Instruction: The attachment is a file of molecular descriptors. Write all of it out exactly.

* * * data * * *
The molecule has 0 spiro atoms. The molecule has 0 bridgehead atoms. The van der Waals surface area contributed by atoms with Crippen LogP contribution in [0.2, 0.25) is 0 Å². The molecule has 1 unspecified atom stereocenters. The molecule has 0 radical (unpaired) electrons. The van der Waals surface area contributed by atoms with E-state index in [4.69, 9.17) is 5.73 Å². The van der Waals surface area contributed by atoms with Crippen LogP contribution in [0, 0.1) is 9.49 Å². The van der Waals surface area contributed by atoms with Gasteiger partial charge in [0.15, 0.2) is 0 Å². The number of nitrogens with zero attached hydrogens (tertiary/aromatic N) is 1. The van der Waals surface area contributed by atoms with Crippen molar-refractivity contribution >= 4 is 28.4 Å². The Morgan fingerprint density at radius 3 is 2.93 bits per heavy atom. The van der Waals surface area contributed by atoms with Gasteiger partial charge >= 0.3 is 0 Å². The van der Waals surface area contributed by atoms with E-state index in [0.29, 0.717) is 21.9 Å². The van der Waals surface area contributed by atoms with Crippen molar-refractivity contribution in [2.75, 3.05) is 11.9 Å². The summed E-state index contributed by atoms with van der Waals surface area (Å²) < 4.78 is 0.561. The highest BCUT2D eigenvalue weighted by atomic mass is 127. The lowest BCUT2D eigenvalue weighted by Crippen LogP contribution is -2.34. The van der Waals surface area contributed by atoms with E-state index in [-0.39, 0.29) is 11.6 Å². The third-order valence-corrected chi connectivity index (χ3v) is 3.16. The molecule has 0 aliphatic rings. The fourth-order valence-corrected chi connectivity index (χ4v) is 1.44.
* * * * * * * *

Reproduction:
The molecule has 0 spiro atoms. The molecule has 0 bridgehead atoms. The van der Waals surface area contributed by atoms with Crippen LogP contribution in [0.2, 0.25) is 0 Å². The molecule has 1 unspecified atom stereocenters. The molecule has 0 radical (unpaired) electrons. The van der Waals surface area contributed by atoms with E-state index in [4.69, 9.17) is 5.73 Å². The van der Waals surface area contributed by atoms with Crippen LogP contribution in [0, 0.1) is 9.49 Å². The van der Waals surface area contributed by atoms with Gasteiger partial charge in [0.15, 0.2) is 0 Å². The number of nitrogens with zero attached hydrogens (tertiary/aromatic N) is 1. The van der Waals surface area contributed by atoms with Crippen molar-refractivity contribution >= 4 is 28.4 Å². The Morgan fingerprint density at radius 3 is 2.93 bits per heavy atom. The van der Waals surface area contributed by atoms with Gasteiger partial charge >= 0.3 is 0 Å². The van der Waals surface area contributed by atoms with E-state index in [0.29, 0.717) is 21.9 Å². The van der Waals surface area contributed by atoms with Crippen molar-refractivity contribution in [2.75, 3.05) is 11.9 Å². The summed E-state index contributed by atoms with van der Waals surface area (Å²) < 4.78 is 0.561. The highest BCUT2D eigenvalue weighted by atomic mass is 127. The lowest BCUT2D eigenvalue weighted by Crippen LogP contribution is -2.34. The van der Waals surface area contributed by atoms with E-state index in [-0.39, 0.29) is 11.6 Å². The third-order valence-corrected chi connectivity index (χ3v) is 3.16. The molecule has 0 aliphatic rings. The fourth-order valence-corrected chi connectivity index (χ4v) is 1.44.